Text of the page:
The Value of Your Message



Pretty much with every client, no matter what the project, we at ERC help identify, create and communicate their message. We ask a lot of questions and do a lot of digging to determine these seemingly simple and obvious things:

What is it they want to say?

To whom?

Why (or if we are feeling cheeky, So What?)

What’s the call to action?  In other words, what should happen next?

And when?


The message has to tie into the brand that is being put forth. It has to be in a voice that is authentic and true (alternative facts do not cut it); and resonate with the target audience. A great and well known example is Nike and it’s famed tagline, Just do It.

It answers our questions above pretty clearly:

Nike wants you to get off your butt.

All of you

Because we need to move to live healthy lives

Do it while wearing Nike products



While we might be marketing communication experts helping our clients, every single one of us is doing this very thing every day. Each of us puts forth our personal brand and make our message known all the time– we just don’t always stop to think about it. And every once in awhile,  we as individuals need to stop to take stock– something happens in our lives or around us where we are faced with asking ourselves the tough questions about who we are, how do we make a difference, what’s our point of view, and what our value is to the world around us.


Never was this more prominent to me than on the women’s march on January 21st that took place simultaneously all over the country and the world. Clearly, this was the first of many protests erupting daily. But because the women’s march was so wide reaching, it provided an unexpected and amazing platform for both individual self- expression and communal messaging. My incredibly moving experience in Chicago was defined by two things:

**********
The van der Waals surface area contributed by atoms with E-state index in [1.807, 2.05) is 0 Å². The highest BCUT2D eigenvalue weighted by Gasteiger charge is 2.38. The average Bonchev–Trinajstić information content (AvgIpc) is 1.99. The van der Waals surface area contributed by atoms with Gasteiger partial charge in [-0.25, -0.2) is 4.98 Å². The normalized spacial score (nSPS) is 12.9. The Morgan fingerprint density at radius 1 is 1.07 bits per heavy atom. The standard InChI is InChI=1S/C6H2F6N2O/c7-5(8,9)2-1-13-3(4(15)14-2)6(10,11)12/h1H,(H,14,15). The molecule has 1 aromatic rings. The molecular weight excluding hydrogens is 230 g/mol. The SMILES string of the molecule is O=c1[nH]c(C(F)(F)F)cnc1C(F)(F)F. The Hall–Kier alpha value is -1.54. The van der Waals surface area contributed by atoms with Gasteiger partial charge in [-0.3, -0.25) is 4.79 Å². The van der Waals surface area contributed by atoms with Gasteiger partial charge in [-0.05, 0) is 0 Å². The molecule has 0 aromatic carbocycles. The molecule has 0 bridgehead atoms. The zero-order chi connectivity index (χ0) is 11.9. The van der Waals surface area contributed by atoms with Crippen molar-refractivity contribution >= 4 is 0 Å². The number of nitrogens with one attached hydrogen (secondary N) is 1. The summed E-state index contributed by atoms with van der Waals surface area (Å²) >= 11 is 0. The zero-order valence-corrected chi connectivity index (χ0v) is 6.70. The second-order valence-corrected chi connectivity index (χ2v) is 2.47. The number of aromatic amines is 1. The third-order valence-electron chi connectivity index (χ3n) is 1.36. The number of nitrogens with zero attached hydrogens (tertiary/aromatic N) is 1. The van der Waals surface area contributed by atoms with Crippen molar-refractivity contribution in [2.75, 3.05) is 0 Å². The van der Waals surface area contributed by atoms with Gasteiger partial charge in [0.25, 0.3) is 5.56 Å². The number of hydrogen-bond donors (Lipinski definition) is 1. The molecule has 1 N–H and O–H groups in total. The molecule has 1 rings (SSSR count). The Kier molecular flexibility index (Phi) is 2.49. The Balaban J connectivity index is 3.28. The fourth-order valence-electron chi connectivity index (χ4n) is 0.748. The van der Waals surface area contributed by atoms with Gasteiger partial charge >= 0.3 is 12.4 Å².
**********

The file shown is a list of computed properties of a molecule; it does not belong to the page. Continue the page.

The signs.

The civility and inclusive behavior of hundreds of thousands of people crowded together.


The messages on the colorful mostly homemade signs were varied, personal, and attention-getting. Each sign had a voice. Some young. Some old. Some angry. Some encouraging. Some at a complete loss for words.


Individuals’ brands were exhibited by how people presented themselves: the  hats, the colors, the groups of people that went together or found each other there.


And most important was  the call to action that lead us there: we wanted to make our voices heard while behaving with kindness and civility- a true demonstration to the world.


Some have criticized that first day of demonstrations and protest as being muddled and having too many messages and a lack of clear voice or call to action. And, as a branding and marketing communications professional, I would say they are correct.  But what that march did was provide a chance for each of us to dig deep and uncover our own voice and our own call to action as individuals. And when all those individuals came together as we did, in my mind the collective message was clear:

Words matter. Action matters. Intention matters. Authenticity matters. In life, in business; personally and professionally.


This is how the world not only goes around, but gets better with each rotation.

– Suzy Weinberg, Production and Account Manager, ERC Co.






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